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Updated on September 6, 2022

Bone Loss in Teeth: Symptoms, Causes & Treatments

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Bone Loss in Teeth

Bone loss is an unfortunate reality for many people. It happens when the gums and bone surrounding the teeth start to shrink.

Several factors, including tooth extraction, orthodontic complications, infection, and disease, can result in dental bone loss. 

The bone loss process occurs when the cells that create new bone (osteoblasts) don't receive enough stimulation to rebuild and strengthen the jawbone. 

Fortunately, there are ways to slow down bone loss in teeth. Maintaining good oral hygiene and a healthy diet are two ways to keep your jaw bones strong.1

Man having toothache and sitting on dental chair

Common Symptoms

The most common symptom of bone loss is tooth mobility. This means that your teeth may feel loose or shift in your mouth. Other symptoms can include:2

What Causes Bone Loss?

Bone loss occurs when the cells that create new bone (osteoblasts) no longer receive enough stimulation.

Normally, pressure on the teeth from chewing, biting, and talking triggers osteoblasts to rebuild bone. However, if the stimulation stops because of tooth loss, cells called osteoclasts break down the bone to use elsewhere.

Tooth loss is usually the main trigger for bone resorption. However, certain conditions increase the risk of bone loss in teeth:3

Periodontal Disease

In cases of advanced gum disease, bacteria begin to eat away the bone surrounding the teeth and periodontal ligaments that hold teeth in place. If left untreated, this infection leads to a loss of tissue, bone, and teeth.

Periodontal disease also strains the immune system because of chronic inflammation.

Osteoporosis

Osteoporosis is a condition that causes bones to become weak and brittle. It can affect all bones in the body, including the jawbone. 

It often affects women after menopause but can occur in anyone at any age. People with chronic calcium deficiency, low levels of sex hormones, and thyroid problems are more likely to develop osteoporosis.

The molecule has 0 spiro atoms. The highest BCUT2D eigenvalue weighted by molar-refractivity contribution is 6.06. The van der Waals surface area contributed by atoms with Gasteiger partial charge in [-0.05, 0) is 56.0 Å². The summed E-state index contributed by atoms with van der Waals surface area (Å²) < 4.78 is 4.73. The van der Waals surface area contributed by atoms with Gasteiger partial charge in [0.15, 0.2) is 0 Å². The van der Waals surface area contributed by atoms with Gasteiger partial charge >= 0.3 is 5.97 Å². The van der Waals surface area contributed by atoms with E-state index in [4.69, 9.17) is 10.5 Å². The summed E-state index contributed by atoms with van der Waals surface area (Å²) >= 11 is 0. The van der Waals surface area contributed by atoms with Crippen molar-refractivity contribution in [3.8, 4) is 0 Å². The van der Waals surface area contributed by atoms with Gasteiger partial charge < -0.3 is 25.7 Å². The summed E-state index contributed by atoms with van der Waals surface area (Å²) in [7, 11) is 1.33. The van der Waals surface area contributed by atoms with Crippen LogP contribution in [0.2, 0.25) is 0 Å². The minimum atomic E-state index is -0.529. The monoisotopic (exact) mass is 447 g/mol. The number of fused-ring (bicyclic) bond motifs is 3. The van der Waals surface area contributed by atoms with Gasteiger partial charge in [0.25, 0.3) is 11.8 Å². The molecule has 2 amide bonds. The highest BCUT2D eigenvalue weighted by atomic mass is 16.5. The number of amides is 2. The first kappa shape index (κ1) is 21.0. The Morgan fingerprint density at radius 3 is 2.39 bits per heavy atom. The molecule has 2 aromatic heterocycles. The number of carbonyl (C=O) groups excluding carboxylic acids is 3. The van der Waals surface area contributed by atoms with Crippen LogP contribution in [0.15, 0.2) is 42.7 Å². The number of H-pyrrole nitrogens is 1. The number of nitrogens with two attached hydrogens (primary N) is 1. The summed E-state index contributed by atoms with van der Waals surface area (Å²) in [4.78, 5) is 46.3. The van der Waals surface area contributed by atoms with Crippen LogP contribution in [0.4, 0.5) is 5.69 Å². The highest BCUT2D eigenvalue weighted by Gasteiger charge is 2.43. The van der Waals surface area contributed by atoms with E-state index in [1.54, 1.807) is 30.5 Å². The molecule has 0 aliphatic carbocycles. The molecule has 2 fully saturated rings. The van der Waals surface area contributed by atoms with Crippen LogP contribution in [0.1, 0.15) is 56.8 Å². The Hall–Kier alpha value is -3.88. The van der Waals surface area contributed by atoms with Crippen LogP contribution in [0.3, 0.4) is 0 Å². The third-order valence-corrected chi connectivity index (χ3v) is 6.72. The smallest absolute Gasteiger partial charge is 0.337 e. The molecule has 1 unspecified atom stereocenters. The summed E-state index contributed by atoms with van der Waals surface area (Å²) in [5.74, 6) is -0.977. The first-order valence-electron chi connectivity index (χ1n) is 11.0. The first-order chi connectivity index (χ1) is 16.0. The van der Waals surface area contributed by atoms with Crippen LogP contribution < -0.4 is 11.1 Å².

Trauma

Injury and irritation of the facial bones can negatively affect bone cell activity and reduce bone regrowth. For example, a bad fall, car accident, or sporting injury could damage the bones in the face, leading to bone loss.4

Continually grinding your teeth (bruxism) can also stress the jaw and traumatize the teeth, resulting in bone resorption.

Temporomandibular Joint (TMJ) Disorder

The TMJ connects the jawbone to the skull. If the joints don't fit properly into the sockets, it strains the surrounding muscles and ligaments. Even a slightly uneven pressure can lead to worn-down teeth and bone loss.

Bruxism can lead to TMJ disorder, as can arthritis, stress, and jaw injury.

Smoking

Smoking is a major risk factor for gum disease. It also reduces the effectiveness of many types of dental procedures, such as gum treatment and implants. 

How to Prevent Bone Loss in Teeth

The best way to prevent bone loss is to maintain good oral hygiene. Brush teeth for 2 minutes twice daily with a fluoridated toothpaste. Clean between them with dental floss, interdental brushes, or a WaterPik

As part of your oral health routine, it’s also important to go in for regular dental check-ups every 6 months. Your dentist will clean your teeth and remove hardened tartar and plaque. They will also assess your dental health, identify any problems, and treat them before they become serious.5

How to Slow Down Bone Loss in Teeth

Bone loss is a natural process that happens with age. However, if it’s due to tooth loss, injury, or disease, the following tips may help prevent it:1

Replace Missing Teeth

Without the pressure and stimulation from chewing and other movements, your body doesn't create new bone. Therefore, it's important to replace any missing teeth as soon as possible.

Dental implants have a titanium post placed below the gum line, mimicking natural tooth roots. Bone cells reattach to the titanium and rebuild the jawbone.

Gingivitis Treatment